Last winter, Shipulin had been among a number of Russian athletes barred by the International Olympic Committee (IOC) from starting at the 2018 Olympics in PyeongChang, and claims that to this day he has not yet received a satisfying official explanation by either the IOC or IBU for that blow to his athletic career, according to a fairly rare international interview he gave German home broadcaster ZDF before the race.
Shipulin came back with a vengeance to close out the 2017/18 IBU season, winning the sprint at the World Cup in Kontiolahti, Finland, during the race week immediately following the Olympics.
Overall he has achieved 11 World Cup victories in individual races during his career and won seven medals at World Championships including one gold. Arguably his biggest success, the gold medal from the men’s relay at the 2014 Olympics at home in Sochi, Russia, hangs in the balance as the IOC and International Biathlon Union keep investigating allegations, though for now publicly only against retired teammate Evgeny Ustyugov. Shipulin’s fourth-place mixed relay result from those Olympics has already been voided.
Shipulin conveyed in statements that the international sports bodies and anti-doping authorities have treated his case unfairly during the last two seasons, and the murky situation about his ability to participate in future major sports events combined with the unpleasant prospect to see old results annulled seemingly has exhausted his motivation to keep training and competing.
“I never violated anti-doping rules. I have always completed doping tests in good conscience,” he told ZDF in an interview, according to a translation, reiterating comments he made in social media posts including one from December 13, 2018, in which he called the most recent investigations triggered by Austrian and Italian authorities that reportedly included a team hotel search a “witch-hunt” and “total nonsense”.
On Saturday, the pre-determined final race together with his teammate Ekaterina Yurlova-Percht didn’t quite go as storybook-scripted as for Bjørndalen and Domracheva. Incurring too many penalty laps, the Russian duo was never really in contention for the podium and ended the race in seventh place (+1:48.8).
Yurlova is a veteran of racing at Schalke, winning the event a year ago together with Alexey Volkov, as well as in 2012 when she had teamed up with Shipulin and is currently in full World Cup race mode. Also, like her teammate Shipulin, Yurlova was not allowed by the IOC to start in PyeongChang and reportedly could still be under investigation by international sports and legal authorities. But so far has not been publicly charged with any concrete violations. She is married to an Austrian national, and by living in that country is under the supervision of the local anti-doping agency for much of her off-season.
Shipulin had not yet raced in an IBU event this season, citing a lack of training time in the summer. Though prior to his announcement last week it had been widely expected that he would be back with the Russian team in time for the races in January or at the latest for the World Championships in Östersund, Sweden.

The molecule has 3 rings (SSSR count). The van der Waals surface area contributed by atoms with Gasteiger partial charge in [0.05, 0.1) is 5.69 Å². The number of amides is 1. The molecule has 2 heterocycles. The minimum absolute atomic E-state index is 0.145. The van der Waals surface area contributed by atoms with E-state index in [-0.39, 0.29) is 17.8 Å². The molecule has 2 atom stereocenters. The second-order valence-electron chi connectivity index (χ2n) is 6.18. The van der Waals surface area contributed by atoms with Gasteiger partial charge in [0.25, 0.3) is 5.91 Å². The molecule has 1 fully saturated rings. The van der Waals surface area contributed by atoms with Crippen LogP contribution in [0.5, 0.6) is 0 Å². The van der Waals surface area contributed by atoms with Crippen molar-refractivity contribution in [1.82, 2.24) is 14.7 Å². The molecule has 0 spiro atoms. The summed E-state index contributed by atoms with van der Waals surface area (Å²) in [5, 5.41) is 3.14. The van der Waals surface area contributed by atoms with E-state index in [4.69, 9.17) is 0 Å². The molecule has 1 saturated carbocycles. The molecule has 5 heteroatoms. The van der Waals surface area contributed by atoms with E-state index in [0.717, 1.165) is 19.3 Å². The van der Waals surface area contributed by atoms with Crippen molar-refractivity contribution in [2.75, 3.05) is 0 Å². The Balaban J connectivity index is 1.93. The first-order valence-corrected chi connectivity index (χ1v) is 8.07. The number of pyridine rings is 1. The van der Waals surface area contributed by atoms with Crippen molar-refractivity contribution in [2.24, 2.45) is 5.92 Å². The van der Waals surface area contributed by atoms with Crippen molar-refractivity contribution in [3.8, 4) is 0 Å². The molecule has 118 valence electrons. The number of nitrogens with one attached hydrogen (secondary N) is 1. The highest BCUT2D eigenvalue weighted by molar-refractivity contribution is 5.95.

Similar to Domracheva, Shipulin might still make an appearance in a farewell race at home. He told ZDF that he looks forward to now spend time in Tyumen, Russia, with his family, and said he was also happy to have more opportunities for his other sports passion: fly fishing.
Final Results “Biathlon auf Schalke” World Team Challenge 2018
1 Dorothea Wierer / Lukas Hofer (Italy), 33:23.6 minutes
2 Franziska Preuß / Simon Schempp (Germany I) +1.2
3 Darja Domratcheva / Ole Einar Bjørndalen (Belarus/Norway) +24.2
4 Denise Herrmann / Benedikt Doll (Germany II) +24.3
5 Lisa Theresa Hauser / Dominik Landertinger (Austria) +1:04.1
6 Veronika Vítková / Michal Krčmář (Czech Republic) +1:09.5
7 Ekaterina Yurlova-Percht / Anton Shipulin (Russia) +1:48.8
8 Juliya Dzhyma / Artem Pryma (Ukraine) +2:12.3
9 Anaïs Bescond / Émilien Jacquelin (France) +3:11.3
10 Fuyuko Tachizaki / Mikito Tachizaki (Japan) +4:58.0
While the International Biathlon Union has adopted the mixed and single-mixed relay formats as exciting new disciplines in recent years, the “Biathlon auf Schalke” also dubbed the World Team Challenge by the organizer is an invitation-only private event not sanctioned by the IBU (even though there are plans to cooperate in the future, especially regarding a junior competition leading up to the main event), so there were no World Cup points much less internationally recognized medals to win in the race. That will happen towards the end of the season in March at the IBU World Championships in Östersund, Sweden.
The regular IBU World Cup season will continue on January 10th, 2019, in Oberhof, Germany.
Harald has been following cross-country skiing and biathlon for some 20 years since the Olympic Winter Games in Albertville and Lillehammer. A graduate of Middlesex University London and Harvard University, he now lives near the Alps where he likes to go skiing, snowboarding and hiking. He is a former track athlete in middle-distance running, as well as a huge NBA fan.